It’s everywhere, especially on social media: people bashing the media left and right. You’ll see them proudly exclaiming “Fake news!” when a story breaks on mainstream media.
As a young journalist who has mapped out a career in the media industry, I find the current climate disheartening. I see people undermining the tireless, hard work of reputable reporters. We’ve come a long way since Walter Cronkite was the country’s most revered and trusted voice.
Reporters are being discredited without a second thought, and there’s no doubt that President Trump’s anti-media rhetoric has played a big role. People are writing off facts as untrue simply because they don’t agree with them — Trump makes them comfortable doing so.
He has vilified the “fake news” media, claiming that it’s the “enemy of the people.” I would argue that the free press is the backbone of democracy.
In a country where politicians are in the pockets of greedy corporations and often prioritize personal gain over the needs of their constituents, we need journalism to keep our democracy alive, and root out corruption. We learned this when Bob Woodward and Carl Bernstein revealed the illegal activities of President Richard Nixon. We had the lesson reinforced when reporters at The Boston Globe investigated systemic child sex abuse by Catholic priests.
When corruption runs rampant, the press holds people accountable in ways government cannot — or does not.
The “fake news” narrative Trump has relentlessly pushed has led to violence against members of the media. At a Trump rally in El Paso, Texas, on Feb. 11, a BBC cameraman was attacked by a Trump supporter in a Make America Great Again hat, yelling, “[Expletive] the media!” The cameraman was shoved, but otherwise unharmed. Still, this shocked me, and it scared me.
And while it’s a journalist’s job to research, investigate and assemble a story, I believe readers need to take more responsibility for being well-informed citizens. In my experience, the people who are quick to trash the media are often the same people who are quick to dismiss responsibility and shift blame.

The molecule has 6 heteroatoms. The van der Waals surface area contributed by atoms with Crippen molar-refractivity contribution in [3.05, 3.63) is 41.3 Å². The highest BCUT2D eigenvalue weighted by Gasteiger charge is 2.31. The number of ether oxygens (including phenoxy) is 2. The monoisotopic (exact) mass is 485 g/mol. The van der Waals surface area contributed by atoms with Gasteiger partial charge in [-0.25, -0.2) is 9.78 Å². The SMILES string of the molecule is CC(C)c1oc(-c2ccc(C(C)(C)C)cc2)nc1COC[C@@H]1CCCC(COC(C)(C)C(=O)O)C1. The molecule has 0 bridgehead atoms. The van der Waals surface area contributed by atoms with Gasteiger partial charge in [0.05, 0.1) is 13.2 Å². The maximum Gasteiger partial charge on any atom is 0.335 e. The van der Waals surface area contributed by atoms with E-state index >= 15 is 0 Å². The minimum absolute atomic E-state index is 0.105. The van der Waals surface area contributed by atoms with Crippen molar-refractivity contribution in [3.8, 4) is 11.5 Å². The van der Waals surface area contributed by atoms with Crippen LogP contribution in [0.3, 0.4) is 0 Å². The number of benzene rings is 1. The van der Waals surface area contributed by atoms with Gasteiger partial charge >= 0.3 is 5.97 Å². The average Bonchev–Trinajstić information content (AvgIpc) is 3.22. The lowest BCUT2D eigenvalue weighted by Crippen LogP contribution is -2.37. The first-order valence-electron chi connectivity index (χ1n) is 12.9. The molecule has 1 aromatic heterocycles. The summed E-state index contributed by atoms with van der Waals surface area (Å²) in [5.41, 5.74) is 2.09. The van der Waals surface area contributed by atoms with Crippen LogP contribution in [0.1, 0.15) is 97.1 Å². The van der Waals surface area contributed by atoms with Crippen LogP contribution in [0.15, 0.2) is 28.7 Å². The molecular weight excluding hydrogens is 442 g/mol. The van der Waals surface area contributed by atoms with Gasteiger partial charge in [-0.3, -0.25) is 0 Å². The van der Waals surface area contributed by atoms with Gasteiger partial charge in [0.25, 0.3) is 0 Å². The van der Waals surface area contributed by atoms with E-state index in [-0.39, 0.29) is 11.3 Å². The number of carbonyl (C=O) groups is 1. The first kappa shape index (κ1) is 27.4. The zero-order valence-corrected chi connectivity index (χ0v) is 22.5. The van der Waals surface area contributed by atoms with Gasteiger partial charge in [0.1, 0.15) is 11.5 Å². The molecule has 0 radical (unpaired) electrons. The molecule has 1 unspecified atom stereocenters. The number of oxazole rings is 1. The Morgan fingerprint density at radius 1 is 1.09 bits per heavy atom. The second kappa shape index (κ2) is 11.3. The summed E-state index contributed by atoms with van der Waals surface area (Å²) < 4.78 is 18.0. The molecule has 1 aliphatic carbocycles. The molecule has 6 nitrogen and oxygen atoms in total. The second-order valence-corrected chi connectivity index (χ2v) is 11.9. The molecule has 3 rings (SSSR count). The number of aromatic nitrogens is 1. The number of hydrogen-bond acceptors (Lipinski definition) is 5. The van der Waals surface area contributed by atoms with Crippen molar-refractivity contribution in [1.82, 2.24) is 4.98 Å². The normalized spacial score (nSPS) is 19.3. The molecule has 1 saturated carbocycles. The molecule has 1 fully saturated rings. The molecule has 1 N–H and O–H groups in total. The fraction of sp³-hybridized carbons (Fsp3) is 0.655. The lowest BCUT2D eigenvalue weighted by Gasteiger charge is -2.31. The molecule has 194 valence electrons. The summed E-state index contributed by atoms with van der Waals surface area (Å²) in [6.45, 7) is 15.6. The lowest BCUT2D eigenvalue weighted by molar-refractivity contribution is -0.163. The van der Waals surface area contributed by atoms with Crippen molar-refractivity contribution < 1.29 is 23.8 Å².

The reality is that we’re living in the Digital Age, also known as the Information Age. We have the internet at our fingertips. To properly consume news means to read, watch and listen to a variety of media. There are no excuses for being uninformed.
There are plenty of free, readily available resources that aggregate news in easy-to-digest ways: news briefings emailed to you each morning by TheSkimm, Need2Know, The Daily Beast Cheat Sheet and many others. There are no excuses.
We should also remember to take everything we read and hear with a grain of salt. Broadcast news in particular is guilty of sensationalizing stories to attract more viewers, and to inject opinion into stories, straying from the goal of objective journalism. When tabloids print lies, other publications lose credibility, and with hateful rhetoric spreading like wildfire on the internet, the burden falls on the reader and the watcher to sort through it all.
Question the stories you read. Is the publication biased? Does it have an agenda? Don’t blindly trust. Is the author a real person? Is the author even listed? If not, there’s a lack of accountability, and the information could be false. Is there data to support the story? If not, consult a fact-checking website. Be skeptical.
Finally, check your own personal biases. Do your beliefs get in the way of your recognizing the truth? Do your preconceptions affect your judgment?
If you want to be a truly well-rounded consumer of news, gather it from a variety of sources, not just the publications or stations you like. Avoid “confirmation bias.” When you expose yourself only to news outlets you agree with, you might not learn anything new. Broaden your outlook. Watch a segment on the network you hate.
Sometimes when we’re presented with new information, we reject it as a result of cognitive dissonance. If it doesn’t jibe with our views, we disregard it. I would encourage people to move past those impulses and prioritize the truth.
When so many are so quick to dismiss so much news as “fake,” it’s easy to forget the real contributions journalism has made to our great country, and its larger role. It’s time for people to stop viewing the media through Trump’s eyes, and start viewing it as the public service that it is — an important element of a vibrant democracy.
Bridget Downes is the assistant editor of the Long Beach Herald. Comments about this column? Bdownes@liherald.com.